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1986 f350 w 6.9

Discussion in 'Ford Trucks' started by fronig, Jan 26, 2004.

  1. fronig

    fronig Junior Member
    from CT
    Messages: 6

    ok, i have an 86 f350 with the 6.9 in it. it has 2 875cca interstate batteries(1.5 years old about). and a brand new bigger alternator. i use a 7.5 fisher mm on it and the plow moves slow. the lights do not dim for a while but after a while the lights dim and the plow gets really slow to the point that there is not enough power to move the plow at ALL. what is my problem and what do i need to do. there is new atf fluid in the pump and it is full. i have adjusted the "plow lowering" so that it should drop and go up fast. but it did nothing at all. i called a fisher dealer near me and they said it is the little hyd. pump inside that costs only 140 bucks. and when i replace that the plow will move fast, like it should. but, my question is the power issue. the last storm i went to fill up after a while and i turned the truck off and it would not start after i filled up, i had to jump it. i really need some help. a storm is comming tommorrow and i need to know what i should do. do i risk damaging the pump or alternator if i plow with it like this???

    sorry this was long, thanks in advance!!

  2. crashz

    crashz Senior Member
    Messages: 256

    Bigger alternator? How much? You may be just draining your system faster than the recharge. Is your volt gauge working? Going down at all?

    My fathers old 86 would do the same thing after about 6 hrs of plowing. That would be the time we would go to breakfast or lunch and let the truck idle in the parking lot. Between the driving and idling, it would recharge those batteries enough for a few more hours of plowing. All of our electric/hydraulic plows do that.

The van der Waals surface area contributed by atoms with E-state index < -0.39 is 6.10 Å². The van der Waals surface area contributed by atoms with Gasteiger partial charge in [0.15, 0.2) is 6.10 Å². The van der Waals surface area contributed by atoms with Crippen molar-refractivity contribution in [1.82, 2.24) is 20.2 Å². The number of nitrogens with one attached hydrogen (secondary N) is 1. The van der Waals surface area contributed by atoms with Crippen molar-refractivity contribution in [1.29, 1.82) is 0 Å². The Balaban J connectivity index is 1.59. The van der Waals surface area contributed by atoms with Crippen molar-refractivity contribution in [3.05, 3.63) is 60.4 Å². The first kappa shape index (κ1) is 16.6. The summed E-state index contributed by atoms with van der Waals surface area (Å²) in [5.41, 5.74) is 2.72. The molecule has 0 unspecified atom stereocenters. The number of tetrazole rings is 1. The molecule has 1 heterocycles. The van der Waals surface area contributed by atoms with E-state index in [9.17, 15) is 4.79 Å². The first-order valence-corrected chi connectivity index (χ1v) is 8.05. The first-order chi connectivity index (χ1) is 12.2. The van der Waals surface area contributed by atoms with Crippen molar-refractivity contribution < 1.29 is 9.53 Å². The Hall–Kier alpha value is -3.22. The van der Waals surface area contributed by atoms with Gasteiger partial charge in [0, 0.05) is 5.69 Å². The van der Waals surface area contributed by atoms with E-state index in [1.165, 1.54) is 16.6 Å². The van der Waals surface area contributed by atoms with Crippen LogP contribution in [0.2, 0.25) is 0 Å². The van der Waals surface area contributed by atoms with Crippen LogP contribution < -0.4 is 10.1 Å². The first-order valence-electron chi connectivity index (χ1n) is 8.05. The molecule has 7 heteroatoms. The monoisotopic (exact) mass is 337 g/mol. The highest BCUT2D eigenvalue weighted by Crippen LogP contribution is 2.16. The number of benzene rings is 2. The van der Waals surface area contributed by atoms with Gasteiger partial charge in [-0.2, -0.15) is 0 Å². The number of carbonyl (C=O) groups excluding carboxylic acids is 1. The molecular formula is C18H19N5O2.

You may want to upgrade your alternator. But first, go throught the truck and look for corroded wires and grounds. Make sure you utilize all of the avaible current you already have. All of that current draw with the plow and lights and such need extra heavy duty connections.
  3. Tediesel

    Tediesel Member
    Messages: 46

    If you let the truck sit overnight can you start it?
    This just happened to my '83 6.9 It was the voltage regulator draining the batteries.
    According to my handy dandy paper I got with my new alternator that I didn't need, the alternator will only put out 60 amps at redline (3300ish). When your plowing you probobly see 2000 on average and then its putting out about 35. Thats enough for every day driving but not too impressive.

    On my old plow jeep It does the same thing, Run it and its fine but if I'm working in a tight area with the lights on and a lot of angling and up and down it drains it dead.
  4. MickiRig1

    MickiRig1 PlowSite Veteran
    Messages: 3,617

    Make sure the batteries are topped off with distilled water. Check and Clean ALL connections,the engine and frame has a bunch of ground points do those too. Put dielectric grease on all the connection's to protect them from water and crud.Charge both batteries up and have the charging system checked. A place like Autozone or Advanced will check it for free. They can tell you if alternator is putting out what it should and at what RPM. Some batteries will die quick when they are used in a plow truck. The more you paid for them the longer they last.Try to plow with the least amp draw you can. If the lot is lighted I will just plow with the amber beacon light going. An automotive electrical shop can upgrade your alternator to a bigger output for you. Your alternator may just be getting tired too, with the truck being a bit older then most. Your pump may need the filter screens cleaned if it has them. Have an extra ignition key made, I always leave my truck run with the doors locked when I fuel up. Never know the starter could pick now to die too.
    Last edited: Feb 6, 2004